There are a lot of metrics out there. Pick the ones that are meaningful for your organization and goals. You don’t need to monitor all the metrics, just the ones that offer insight.

Document the metrics you want to track, and track them regularly. Make sure to plan for time to analyze the numbers for insights that let you know what to continue and what to change.

Let Technology Help You

Use tools that help you accomplish your content marketing as efficiently as possible. This can include stock photo sites, image creation tools like Canva, and scheduling tools like Hootsuite. Use your energies for the big picture thinking and creation, and let tools (or a great admin support resource) handle the day-to-day details.

Play Is a Great Way to Engage Remote Teams. I’m Serious!

Guest post by Alexandra Suchman, Cofounder and CEO of Barometer XP

We’ve reached the point where it’s almost a cliche to talk about how hard it is to make meaningful connections with colleagues through Zoom boxes and Slack channels.

“Ugh, I’m so sick of Zoom” has become the new “I can’t believe this weather” as the small talk statement to foster some quick agreement at the start of a conversation.

Yes, connecting virtually, be it over phone, video, or written message, is way less satisfying than in person.

Yes, we are all sick of spending so much time staring at screens, and have found ways to keep meetings focused and short.

And yes, these remote ways of communicating force a more formal structure that doesn’t leave space (physical or metaphorical) for spontaneous, serendipitous interpersonal conversation.

But there are hundreds, maybe thousands, of simple, fun, and very effective ways to encourage great connection and engagement among remote teams. And you already know many of them.


Games are essentially a problem solving opportunity: the pursuit of a specific goal within a limited time, space, and set of rules. Every time we play a game, we bring our own unique skills, ideas, experience, communication style, approach to problem solving, etc. to the room, and it gives us a chance to examine how we (and others) show up in a situation.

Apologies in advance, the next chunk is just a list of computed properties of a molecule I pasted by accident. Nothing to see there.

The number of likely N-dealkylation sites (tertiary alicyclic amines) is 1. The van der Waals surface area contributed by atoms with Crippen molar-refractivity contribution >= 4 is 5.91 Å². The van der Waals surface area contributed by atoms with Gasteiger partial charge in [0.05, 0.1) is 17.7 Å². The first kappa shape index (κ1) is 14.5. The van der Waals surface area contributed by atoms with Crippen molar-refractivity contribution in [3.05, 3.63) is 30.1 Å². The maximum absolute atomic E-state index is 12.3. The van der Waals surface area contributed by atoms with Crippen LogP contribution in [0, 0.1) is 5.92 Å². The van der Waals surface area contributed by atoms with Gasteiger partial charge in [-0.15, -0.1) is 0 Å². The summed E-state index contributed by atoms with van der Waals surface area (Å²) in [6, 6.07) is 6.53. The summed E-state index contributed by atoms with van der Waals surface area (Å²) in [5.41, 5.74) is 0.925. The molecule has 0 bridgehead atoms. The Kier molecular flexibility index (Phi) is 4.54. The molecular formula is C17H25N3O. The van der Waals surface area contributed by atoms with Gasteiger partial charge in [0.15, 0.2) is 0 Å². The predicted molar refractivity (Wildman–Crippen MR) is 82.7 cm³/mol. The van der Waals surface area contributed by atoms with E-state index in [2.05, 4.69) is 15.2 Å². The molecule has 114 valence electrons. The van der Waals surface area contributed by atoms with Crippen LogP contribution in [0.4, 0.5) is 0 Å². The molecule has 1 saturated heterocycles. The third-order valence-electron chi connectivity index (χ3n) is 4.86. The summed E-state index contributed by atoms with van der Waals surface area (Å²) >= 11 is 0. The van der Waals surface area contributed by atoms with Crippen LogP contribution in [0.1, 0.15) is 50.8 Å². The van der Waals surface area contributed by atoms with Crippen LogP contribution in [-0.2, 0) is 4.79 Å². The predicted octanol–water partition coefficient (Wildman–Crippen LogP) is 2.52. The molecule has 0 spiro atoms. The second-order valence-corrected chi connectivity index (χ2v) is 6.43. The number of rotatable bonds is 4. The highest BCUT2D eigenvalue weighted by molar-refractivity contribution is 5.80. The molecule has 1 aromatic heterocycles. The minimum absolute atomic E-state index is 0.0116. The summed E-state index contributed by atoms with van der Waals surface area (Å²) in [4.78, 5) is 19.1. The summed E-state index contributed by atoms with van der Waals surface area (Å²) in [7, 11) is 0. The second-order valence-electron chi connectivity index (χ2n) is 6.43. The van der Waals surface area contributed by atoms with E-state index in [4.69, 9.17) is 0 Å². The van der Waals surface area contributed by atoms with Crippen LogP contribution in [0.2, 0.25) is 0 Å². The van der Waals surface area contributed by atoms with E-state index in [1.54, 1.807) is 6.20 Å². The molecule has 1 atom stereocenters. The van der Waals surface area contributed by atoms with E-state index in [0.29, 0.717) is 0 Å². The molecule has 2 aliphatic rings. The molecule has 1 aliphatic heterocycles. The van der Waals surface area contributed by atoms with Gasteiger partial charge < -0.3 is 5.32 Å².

Playing games with your work team not only will give you a chance to relax and have fun together, you’ll also gain valuable insights into how each other feels, thinks, and acts in different situations. Plus you’ll create some great memories, which are essential in building strong team identity.

Here are a few of my favorite games to play with remote teams that are not only fun, they help teams find creative ways to communicate with each other and practice thinking on their feet!

Codenames: This is a communication game with an espionage theme, where the goal is for a team to call all its agents back from the field using covert codenames. Teams compete to provide the most efficient and effective one-word clues without tipping off their opponents or accidentally alerting a hidden assassin!

Fishbowl: Another fun communication-based game, Fishbowl is a faster-paced game that combines Taboo, Password, and Charades as one person tries to help their team guess a secret word. Two teams compete to see who can guess more words before time runs out!

Need help picking the right game for your team? No problem, just email me at and I’ll give you some suggestions.

About the Author

Alex is CEO and Co-founder of Barometer XP, a company that uses games and play to catalyze insights and conversations about how team members can better communicate and work toward shared goals. Alex facilitates sessions that help teams learn about themselves and make meaningful, sustainable culture change.

Prior to Barometer XP, Alex founded AIS Collaborations, a consulting firm that helped small businesses with simple systems, stronger organizing techniques, and better planning. She has an MPP from The George Washington University, a BA in psychology from Colby College, and is certified as both a Project Management Professional (PMP) and DISC coach.